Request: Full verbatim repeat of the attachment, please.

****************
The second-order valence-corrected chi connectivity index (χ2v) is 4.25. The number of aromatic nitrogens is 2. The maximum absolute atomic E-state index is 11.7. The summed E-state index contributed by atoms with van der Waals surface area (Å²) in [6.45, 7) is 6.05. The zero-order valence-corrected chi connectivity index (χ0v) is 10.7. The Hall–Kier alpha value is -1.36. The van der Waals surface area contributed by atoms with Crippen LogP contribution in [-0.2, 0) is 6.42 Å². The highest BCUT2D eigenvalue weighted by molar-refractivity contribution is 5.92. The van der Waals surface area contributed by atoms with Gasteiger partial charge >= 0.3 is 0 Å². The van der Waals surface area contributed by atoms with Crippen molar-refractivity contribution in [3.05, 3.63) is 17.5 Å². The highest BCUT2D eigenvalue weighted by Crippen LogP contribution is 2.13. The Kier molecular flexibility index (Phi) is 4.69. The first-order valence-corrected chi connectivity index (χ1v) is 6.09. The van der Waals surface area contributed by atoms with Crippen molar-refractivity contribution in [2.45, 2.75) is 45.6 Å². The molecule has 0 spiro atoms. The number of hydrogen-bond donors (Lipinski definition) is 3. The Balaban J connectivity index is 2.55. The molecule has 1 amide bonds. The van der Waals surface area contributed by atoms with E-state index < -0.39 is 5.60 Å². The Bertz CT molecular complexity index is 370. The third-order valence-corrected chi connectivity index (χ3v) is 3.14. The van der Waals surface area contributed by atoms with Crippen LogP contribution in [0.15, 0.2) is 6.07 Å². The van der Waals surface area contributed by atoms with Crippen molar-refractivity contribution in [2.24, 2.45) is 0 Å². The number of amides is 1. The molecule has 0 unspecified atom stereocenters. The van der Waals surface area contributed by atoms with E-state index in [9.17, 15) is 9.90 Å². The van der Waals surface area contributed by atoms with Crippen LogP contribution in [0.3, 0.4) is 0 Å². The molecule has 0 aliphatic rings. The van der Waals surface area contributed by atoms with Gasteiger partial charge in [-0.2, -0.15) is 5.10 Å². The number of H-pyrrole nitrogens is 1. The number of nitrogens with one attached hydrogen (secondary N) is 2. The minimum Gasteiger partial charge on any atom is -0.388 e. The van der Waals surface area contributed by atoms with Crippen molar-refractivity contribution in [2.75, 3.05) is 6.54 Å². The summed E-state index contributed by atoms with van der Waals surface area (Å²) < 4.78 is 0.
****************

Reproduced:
The second-order valence-corrected chi connectivity index (χ2v) is 4.25. The number of aromatic nitrogens is 2. The maximum absolute atomic E-state index is 11.7. The summed E-state index contributed by atoms with van der Waals surface area (Å²) in [6.45, 7) is 6.05. The zero-order valence-corrected chi connectivity index (χ0v) is 10.7. The Hall–Kier alpha value is -1.36. The van der Waals surface area contributed by atoms with Crippen LogP contribution in [-0.2, 0) is 6.42 Å². The highest BCUT2D eigenvalue weighted by molar-refractivity contribution is 5.92. The van der Waals surface area contributed by atoms with Gasteiger partial charge >= 0.3 is 0 Å². The van der Waals surface area contributed by atoms with Crippen molar-refractivity contribution in [3.05, 3.63) is 17.5 Å². The highest BCUT2D eigenvalue weighted by Crippen LogP contribution is 2.13. The Kier molecular flexibility index (Phi) is 4.69. The first-order valence-corrected chi connectivity index (χ1v) is 6.09. The van der Waals surface area contributed by atoms with Crippen molar-refractivity contribution in [2.45, 2.75) is 45.6 Å². The molecule has 0 spiro atoms. The number of hydrogen-bond donors (Lipinski definition) is 3. The Balaban J connectivity index is 2.55. The molecule has 1 amide bonds. The van der Waals surface area contributed by atoms with E-state index < -0.39 is 5.60 Å². The Bertz CT molecular complexity index is 370. The third-order valence-corrected chi connectivity index (χ3v) is 3.14. The van der Waals surface area contributed by atoms with Crippen LogP contribution in [0.15, 0.2) is 6.07 Å². The van der Waals surface area contributed by atoms with Crippen molar-refractivity contribution in [2.24, 2.45) is 0 Å². The number of amides is 1. The molecule has 0 unspecified atom stereocenters. The van der Waals surface area contributed by atoms with E-state index in [9.17, 15) is 9.90 Å². The van der Waals surface area contributed by atoms with Crippen LogP contribution in [0.3, 0.4) is 0 Å². The molecule has 0 aliphatic rings. The van der Waals surface area contributed by atoms with Gasteiger partial charge in [-0.2, -0.15) is 5.10 Å². The number of H-pyrrole nitrogens is 1. The number of nitrogens with one attached hydrogen (secondary N) is 2. The minimum Gasteiger partial charge on any atom is -0.388 e. The van der Waals surface area contributed by atoms with Crippen molar-refractivity contribution in [2.75, 3.05) is 6.54 Å². The summed E-state index contributed by atoms with van der Waals surface area (Å²) < 4.78 is 0.